New PNCT cranes
Port Newark Container Terminal expects to put into operation three new cranes, which arrived at its terminal in May, later this summer.
The cranes, which are currently under assembly at the Newark, N.J., terminal, are only the most visible sign of a $500 million project to improve PNCT, with work extending from quay to the terminal’s container stacks to its dedicated intermodal rail container terminal.
“We remain bullish on the long-term prospects for the Port of New York and New Jersey, and our investment on equipment and facility upgrades are a reflection of that sentiment,” said PNCT President Jim Pelliccio.
He said the improvements are necessary because the larger vessels that are expected to call the port when the Panama Canal project is completed, and the Bayonne Bridge in the Port of New York and New Jersey is raised. The biggest ship that enters the Port Newark/ Port Elizabeth complex today can carry 9,200 TEU, but he said ships handling 14,000 TEU are expected after Dec. 2015, when the project to raise the clearance beneath the Bayonne Bridge will be completed.
The new cranes are capable of serving ships with 22 rows of containers and of lifting two 20-foot containers simultaneously. The terminal’s six existing cranes can service ships that have 18 rows of containers. Eventually, the terminal will have 12 super postpanamax cranes with the long, 22-row reach.
The 256-foot cranes were delivered in pieces — “Very carefully,” noted Pelliccio — with pilots timing the ship delivering them to low tide so that the parts could pass safely beneath the Verrazano-Narrows Bridge and Bayonne Bridge. The Bayonne Bridge only has a current air draft of 151 feet. (That distance, measured from the surface of the water to the bottom of the bridge, will grow to 215 feet once the roadbed is raised.) Even when disassembled, there was only 6 feet of clearance as the ships passed beneath the Bayonne Bridge.
Pelliccio says the PNCT improvements are a “natural extension” of port-wide improvements, such as the Bayonne Bridge raising, deepening of the port’s channels to 50 feet, and rail, environmental and security initiatives. He said the improvements will allow the terminal to increase the number of container ifts it can do at the quay to 1 million or about 1.7 million TEU. Today, the terminal is doing a little more than 600,000 lifts; eventually, its capacity will be increased to 1.4 million lifts.
At the same time, capacity within the PNCT container stacks, where the company uses straddle carriers to move containers, is being increased to 850,000 lifts, and PNCT’s dedicated Expressrail terminal is being improved to match that increase in capacity. Pelliccio said three rubber-tire gantry cranes are now operating at the rail terminal, and the 5,000 feet of rail will be doubled in size. The footprint of the terminal is being expanded as adjacent properties are added and warehouses removed. The terminal has grown to 259 acres from 225 acres in 2010; eventually, it will span 300 acres. And an off-dock facility for empty containers and chassis will be moved to a location directly across the street from the terminal instead of a mile away.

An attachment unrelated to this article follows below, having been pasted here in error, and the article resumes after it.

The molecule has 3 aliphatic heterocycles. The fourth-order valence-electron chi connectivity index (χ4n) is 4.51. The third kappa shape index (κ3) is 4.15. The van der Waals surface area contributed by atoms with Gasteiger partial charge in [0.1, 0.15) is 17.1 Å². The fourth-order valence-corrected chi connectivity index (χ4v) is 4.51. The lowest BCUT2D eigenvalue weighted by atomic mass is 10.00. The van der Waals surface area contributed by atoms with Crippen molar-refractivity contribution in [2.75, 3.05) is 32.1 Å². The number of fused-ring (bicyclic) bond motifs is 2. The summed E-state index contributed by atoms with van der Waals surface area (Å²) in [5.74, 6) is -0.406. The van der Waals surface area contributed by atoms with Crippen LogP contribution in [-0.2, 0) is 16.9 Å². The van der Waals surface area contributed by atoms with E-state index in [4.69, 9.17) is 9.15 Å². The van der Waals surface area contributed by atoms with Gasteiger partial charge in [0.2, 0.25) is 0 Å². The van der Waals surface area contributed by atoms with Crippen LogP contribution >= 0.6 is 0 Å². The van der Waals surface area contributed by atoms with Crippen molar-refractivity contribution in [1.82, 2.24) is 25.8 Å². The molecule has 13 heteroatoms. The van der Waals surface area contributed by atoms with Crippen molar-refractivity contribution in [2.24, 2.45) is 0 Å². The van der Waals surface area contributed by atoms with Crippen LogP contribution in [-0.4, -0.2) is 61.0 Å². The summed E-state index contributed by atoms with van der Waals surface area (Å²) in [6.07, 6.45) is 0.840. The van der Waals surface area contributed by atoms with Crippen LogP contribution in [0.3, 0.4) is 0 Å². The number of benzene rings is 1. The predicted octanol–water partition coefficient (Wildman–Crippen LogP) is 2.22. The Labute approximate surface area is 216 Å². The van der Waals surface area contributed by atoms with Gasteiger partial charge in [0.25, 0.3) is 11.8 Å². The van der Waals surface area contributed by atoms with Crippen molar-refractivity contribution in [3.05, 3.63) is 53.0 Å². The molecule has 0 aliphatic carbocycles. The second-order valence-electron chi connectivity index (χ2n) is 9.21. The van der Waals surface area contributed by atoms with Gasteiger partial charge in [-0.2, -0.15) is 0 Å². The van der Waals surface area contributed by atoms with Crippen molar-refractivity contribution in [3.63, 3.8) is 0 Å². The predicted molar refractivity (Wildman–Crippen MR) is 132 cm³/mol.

Pelliccio said the terminal is preparing for the larger quantities of cargo that ships are expected to discharge and load each time they call at the port. The entire port suffered from congestion last summer due to a shortage of longshoremen, large numbers of workers taking vacations, and difficulties getting a computer system to work at the nearby Maher Terminal, one of PNCT’s competitors. This summer, hundreds of workers that intended to retire in April have agreed to stay on through October, vacations have been limited, and large number of new longshoremen have been hired.
A need for more chassis has also been addressed by using overtime to repair equipment and the addition of chassis by equipment providers. Additional locations where chassis can be picked-up, returned and repaired have opened.
While the majority of cargo moving in and out of the Port of New York moves by truck, Pelliccio said in excess of 22 percent of the port’s volume moves by rail, “and that is a clear focus for us.
“Our rail operation really is a differentiator for us," he continued, "particularly as we focus on our capability for discretionary cargo” — cargo that moves beyond the immediate New York hinterland to areas such as the Midwest, where New York/New Jersey terminals are not just competing against each other, but with terminals in other ports.
Pelliccio said after two years of flat to moderate increases in volume, with business impacted by portwide congestion last summer and a difficult winter, volumes at the end of the first quarter and throughout the second quarter have been strong. He expected a continuation of that trend for the remainder of 2014.
PNCT is a joint venture of Ports America and Terminal Investment Ltd., a company that is closely affiliated with MSC, which is a primary customer, as are China Shipping and United Arab Shipping.
“We are seeing good growth,” said Pelliccio. “We know that what we are doing here is about the future. We believe in that.”